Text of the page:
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Young Spaniards are losing their ability to accumulate wealth

A Bank of Spain survey found that only 32% of families with a head of household under 35 years of age are homeowners. More than a decade ago this figure was 69%. The Great Recession and Covid pandemic still have lingering effects on personal finances

Jóvenes vivienda
A group of young people look at the window of a real estate agency in Madrid, last February.JUAN BARBOSA
Antonio Maqueda

The Bank of Spain has warned that young people now have less capacity to accumulate wealth, and that this may leave them in a more vulnerable situation in the face of future economic shocks. The Survey of Household Finances 2022, which the central bank released on Tuesday with data going back more than 20 years, compared the evolution by age of household assets once debts have been subtracted. The overall net wealth of Spaniards increased by 3.7% between 2020 and 2022. This data point contrasts with the 26% drop suffered by young households.

The figures, based on a survey of 6,385 households with additional information from the employment agency and tax authorities, show that the consequences of Spain’s real estate bubble at the beginning of the 21st century are still lingering. Compared to 2008, and adjusting for inflation, the average wealth of Spanish households once debts have been subtracted has still not recovered: the median is €140,000 ($152,000) compared to more than €220,000 ($239,000) registered 14 years ago. But in households with a head under 35 years of age, the decline is much more steep: this figure has plummeted from around €100,000 ($108,700) to €20,000 ($21,700). Hence, the Bank of Spain warns that young people are losing saving capacity: “For young households, a lower accumulation of median net wealth is observed in relation to the accumulation observed by previous cohorts,” it says in its report.

At age 30, the median net worth is now almost zero. This is happening for various reasons: on the one hand, the bank attributes this trend to the limited ability of young generations to take out a mortgage. Prices complicate access to housing. And income makes saving even more difficult: corrected for inflation, between 2019 and 2021 the income of groups under 44 years of age has dropped. On the other hand, from 45 years old and upwards, income increased in all age groups.

The Bank of Spain explains that employment is a determining factor in these results. Between 2016 and 2019, the incomes of young households improved with the increase in employment. But the Covid pandemic changed that. While overall household incomes withstood the pandemic well, it seems that young households were somewhat left behind, probably because they had more temporary contracts and had accumulated fewer rights to unemployment subsidies. And these are the young people who have actually been able to move out and form a home. More than half of those born around 1988 continue to live with their parents.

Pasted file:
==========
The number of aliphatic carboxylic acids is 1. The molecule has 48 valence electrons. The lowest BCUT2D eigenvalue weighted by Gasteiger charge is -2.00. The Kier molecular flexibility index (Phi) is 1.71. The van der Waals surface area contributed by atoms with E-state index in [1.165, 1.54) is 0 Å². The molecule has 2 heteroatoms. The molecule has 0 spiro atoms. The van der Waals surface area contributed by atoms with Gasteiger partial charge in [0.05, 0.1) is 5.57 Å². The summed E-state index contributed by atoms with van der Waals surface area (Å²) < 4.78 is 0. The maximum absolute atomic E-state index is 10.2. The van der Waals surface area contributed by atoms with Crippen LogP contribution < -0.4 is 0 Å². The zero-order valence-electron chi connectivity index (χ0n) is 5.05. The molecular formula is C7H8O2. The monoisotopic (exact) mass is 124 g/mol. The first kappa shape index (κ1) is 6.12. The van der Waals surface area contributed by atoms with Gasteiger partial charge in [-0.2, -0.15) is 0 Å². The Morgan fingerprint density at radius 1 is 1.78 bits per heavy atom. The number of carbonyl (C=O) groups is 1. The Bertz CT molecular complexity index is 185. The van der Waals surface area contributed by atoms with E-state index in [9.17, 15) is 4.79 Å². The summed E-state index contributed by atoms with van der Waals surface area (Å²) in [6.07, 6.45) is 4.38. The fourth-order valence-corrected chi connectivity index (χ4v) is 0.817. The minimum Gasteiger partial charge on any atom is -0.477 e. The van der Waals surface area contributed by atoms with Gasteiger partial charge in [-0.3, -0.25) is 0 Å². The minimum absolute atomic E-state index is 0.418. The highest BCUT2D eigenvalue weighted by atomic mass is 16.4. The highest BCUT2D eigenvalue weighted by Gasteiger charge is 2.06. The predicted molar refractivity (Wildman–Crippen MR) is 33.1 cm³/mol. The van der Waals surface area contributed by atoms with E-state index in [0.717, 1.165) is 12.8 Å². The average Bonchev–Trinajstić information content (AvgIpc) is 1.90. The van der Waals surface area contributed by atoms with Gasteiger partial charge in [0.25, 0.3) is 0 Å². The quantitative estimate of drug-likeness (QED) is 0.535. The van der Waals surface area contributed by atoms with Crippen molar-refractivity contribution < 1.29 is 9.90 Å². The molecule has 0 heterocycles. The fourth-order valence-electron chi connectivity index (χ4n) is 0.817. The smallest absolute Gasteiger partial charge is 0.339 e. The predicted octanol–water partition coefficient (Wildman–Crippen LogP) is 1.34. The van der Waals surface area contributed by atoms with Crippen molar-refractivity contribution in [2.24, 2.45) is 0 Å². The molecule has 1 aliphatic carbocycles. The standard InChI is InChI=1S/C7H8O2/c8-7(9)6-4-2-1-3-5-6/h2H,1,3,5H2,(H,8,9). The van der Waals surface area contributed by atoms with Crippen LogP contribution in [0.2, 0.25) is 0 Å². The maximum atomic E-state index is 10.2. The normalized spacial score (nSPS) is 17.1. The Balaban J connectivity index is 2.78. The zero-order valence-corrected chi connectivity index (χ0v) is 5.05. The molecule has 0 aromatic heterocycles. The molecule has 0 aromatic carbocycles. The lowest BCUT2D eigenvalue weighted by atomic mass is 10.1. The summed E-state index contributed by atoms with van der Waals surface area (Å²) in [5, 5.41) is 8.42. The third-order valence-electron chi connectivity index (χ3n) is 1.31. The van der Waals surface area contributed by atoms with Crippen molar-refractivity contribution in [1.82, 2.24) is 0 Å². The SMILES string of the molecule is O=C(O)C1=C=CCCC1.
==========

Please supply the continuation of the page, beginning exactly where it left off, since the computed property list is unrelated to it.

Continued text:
The inverted U

The usual trajectory of wealth is that it increases with age until a point at which one stops working due to retirement, and it begins to decrease. It’s a kind of inverted U. Older generations also had the advantage that they bought homes when prices were lower and benefited from their enormous appreciation. The real estate market cycle is setting the trend for everything that has happened to wealth for generations. And it is helping the older generations obtain much greater wealth than the younger ones. The bursting of the property bubble greatly affected the assets of those born in the 1960s and 1970s, flattening that inverted U and causing wealth loss to occur before retirement. The youngest have not even been able to be part of this process of wealth accumulation because only a third of them have accessed housing.

Older Spaniards are maintaining higher levels of wealth than the rest, partly due to a Social Security system that pays out a very high percentage of the last salary as a pension, compared to the rest of Europe.

The figures show that there is a high generational component in inequality in Spain and that an ever-widening gap is being created. This is the case with the percentage of households that own a home. Only 32% of families with a head of household under 35 years of age are homeowners. More than a decade ago this figure was 69%. In clear contrast, households whose heads are over 55 years of age have ownership rates of 80%. And more than half of them own a second home, a garage or land. Inheritances may also have played a role in this accumulation of wealth by older Spaniards.

In short, the scars of the 2008-2014 crisis are persistent. While the expected trend was for the new cohorts to surpass the following ones in wealth as they reached the same age, this phenomenon broke down with the Great Recession.

The good news is that debt is falling significantly, in part due to the public effort between 2019 and 2021 to support household incomes. The survey concludes that the blow of Covid has been successfully alleviated. What it does not reflect are the full effects of the inflationary spiral that followed, and which be reflected in the next survey.

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